mined to keep out of Pennsylvania until the trouble was settled. In 1811 he re-
moved to Lawrenceville, occupying land formerly improved by William Holden. In
1816 he sold his farm to James Ford, and going up the river to Risings, bought of
John Shepard, July 8, 1816, 193 acres, with the improvements made by Uriah
Spencer. In his native town Mr. Elliott had been a justice of the peace and a mem-
ber of the legislature. He is spoken of as an honest, conscientious man. His
old residence, with its porch and four tall, round columns, is still standing, a con-
spicuous and interesting landmark of other days.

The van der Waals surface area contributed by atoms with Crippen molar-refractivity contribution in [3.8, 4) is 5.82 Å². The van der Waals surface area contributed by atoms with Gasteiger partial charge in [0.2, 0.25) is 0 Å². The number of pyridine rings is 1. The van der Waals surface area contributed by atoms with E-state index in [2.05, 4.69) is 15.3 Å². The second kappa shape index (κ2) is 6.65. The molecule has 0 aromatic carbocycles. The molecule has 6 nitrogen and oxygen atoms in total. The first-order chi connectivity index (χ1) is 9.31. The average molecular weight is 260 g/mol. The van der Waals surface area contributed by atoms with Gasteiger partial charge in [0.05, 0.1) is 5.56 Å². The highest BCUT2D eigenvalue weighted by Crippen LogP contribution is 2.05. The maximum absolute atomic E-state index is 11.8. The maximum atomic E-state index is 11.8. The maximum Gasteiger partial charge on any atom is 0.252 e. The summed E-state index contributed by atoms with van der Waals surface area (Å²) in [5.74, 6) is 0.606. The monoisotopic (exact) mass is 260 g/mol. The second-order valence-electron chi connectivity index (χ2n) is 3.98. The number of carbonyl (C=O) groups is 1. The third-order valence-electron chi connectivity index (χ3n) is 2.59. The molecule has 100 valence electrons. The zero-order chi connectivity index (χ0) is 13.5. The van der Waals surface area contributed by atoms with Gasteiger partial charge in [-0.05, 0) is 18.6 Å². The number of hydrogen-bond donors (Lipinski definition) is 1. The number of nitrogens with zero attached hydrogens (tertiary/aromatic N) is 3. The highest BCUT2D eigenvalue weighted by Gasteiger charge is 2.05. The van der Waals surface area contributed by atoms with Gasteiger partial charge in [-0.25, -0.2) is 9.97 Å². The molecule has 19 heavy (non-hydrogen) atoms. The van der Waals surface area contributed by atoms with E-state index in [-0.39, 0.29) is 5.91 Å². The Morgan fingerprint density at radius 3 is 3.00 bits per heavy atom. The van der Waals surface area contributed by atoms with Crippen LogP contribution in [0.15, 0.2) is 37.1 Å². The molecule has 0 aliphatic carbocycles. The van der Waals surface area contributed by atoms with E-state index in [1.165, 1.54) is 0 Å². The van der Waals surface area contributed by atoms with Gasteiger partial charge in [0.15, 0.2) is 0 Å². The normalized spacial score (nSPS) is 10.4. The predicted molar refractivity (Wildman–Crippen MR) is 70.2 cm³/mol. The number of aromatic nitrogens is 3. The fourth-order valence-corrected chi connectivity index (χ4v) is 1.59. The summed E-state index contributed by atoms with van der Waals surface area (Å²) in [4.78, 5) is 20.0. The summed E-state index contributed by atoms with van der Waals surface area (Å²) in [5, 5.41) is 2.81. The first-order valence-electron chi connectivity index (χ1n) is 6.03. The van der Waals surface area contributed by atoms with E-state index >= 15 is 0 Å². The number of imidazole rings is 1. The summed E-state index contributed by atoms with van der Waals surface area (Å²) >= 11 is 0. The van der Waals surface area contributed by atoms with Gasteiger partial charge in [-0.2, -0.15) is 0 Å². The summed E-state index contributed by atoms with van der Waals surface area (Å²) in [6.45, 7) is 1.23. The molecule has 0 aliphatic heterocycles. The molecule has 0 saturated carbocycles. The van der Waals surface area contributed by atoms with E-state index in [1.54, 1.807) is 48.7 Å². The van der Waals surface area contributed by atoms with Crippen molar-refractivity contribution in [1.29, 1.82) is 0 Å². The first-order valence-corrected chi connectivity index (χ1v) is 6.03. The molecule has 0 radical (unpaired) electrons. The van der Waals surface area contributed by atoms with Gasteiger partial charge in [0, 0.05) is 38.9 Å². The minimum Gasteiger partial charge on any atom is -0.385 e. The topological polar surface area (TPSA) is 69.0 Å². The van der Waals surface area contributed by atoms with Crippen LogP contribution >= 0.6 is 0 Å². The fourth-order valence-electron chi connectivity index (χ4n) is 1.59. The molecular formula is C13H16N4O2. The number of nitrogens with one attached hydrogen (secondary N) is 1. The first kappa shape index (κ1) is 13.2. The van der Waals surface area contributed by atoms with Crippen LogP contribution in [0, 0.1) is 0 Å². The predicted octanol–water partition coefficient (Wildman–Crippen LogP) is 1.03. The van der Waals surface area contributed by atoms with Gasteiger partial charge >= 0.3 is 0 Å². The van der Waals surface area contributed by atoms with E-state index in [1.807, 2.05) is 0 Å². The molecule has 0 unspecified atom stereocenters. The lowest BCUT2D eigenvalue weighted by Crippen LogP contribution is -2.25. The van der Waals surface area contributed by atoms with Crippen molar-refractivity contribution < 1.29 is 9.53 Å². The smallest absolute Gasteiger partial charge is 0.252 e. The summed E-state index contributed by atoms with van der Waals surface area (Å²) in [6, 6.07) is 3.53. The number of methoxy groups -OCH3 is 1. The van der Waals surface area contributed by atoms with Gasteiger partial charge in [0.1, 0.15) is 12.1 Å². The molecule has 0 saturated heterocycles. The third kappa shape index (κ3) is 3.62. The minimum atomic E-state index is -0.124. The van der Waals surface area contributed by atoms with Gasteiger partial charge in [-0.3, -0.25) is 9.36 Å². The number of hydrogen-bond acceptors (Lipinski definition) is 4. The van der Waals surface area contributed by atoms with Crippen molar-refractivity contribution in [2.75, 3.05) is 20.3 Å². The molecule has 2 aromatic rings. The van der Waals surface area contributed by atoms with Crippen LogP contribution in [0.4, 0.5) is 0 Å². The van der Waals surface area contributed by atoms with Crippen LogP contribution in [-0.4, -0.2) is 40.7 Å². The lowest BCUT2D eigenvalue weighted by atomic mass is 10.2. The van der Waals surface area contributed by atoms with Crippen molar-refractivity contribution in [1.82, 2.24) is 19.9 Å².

Thomas Wilson and his family, consisting of his wife, three sons, Thomas,
Joseph and Alexander, and one daughter. Amy, who later married Daniel Walker,
came from Maryland and settled on the Smith farm in 1795-96. Thomas, Jr., and
Alexander moved to Batavia, New York. Joseph went to Angelica, New York,
but after his father died he returned to Lawrence and occupied the farm until his
death, September 11, 1857, at the age of eighty-seven years. His wife, Linda Shum-
way, died August 31, 1827. Thomas Wilson, his son, Thomas, and their neighbor,
Daniel Ingersole, who came to Lawrence about the same time, were arrested and taken
to Williamsport for violating the intrusion law, ha-\dng bought and settled upon
their farms under a Connecticut title, in 1797. Mr. Ingersole settled on the farm
owned by the late George L. Ryon. He bought the Pennsylvania title of Samuel Pleas-
ants, "with buildings and appurtenances," by deed bearing date October 14, 1806,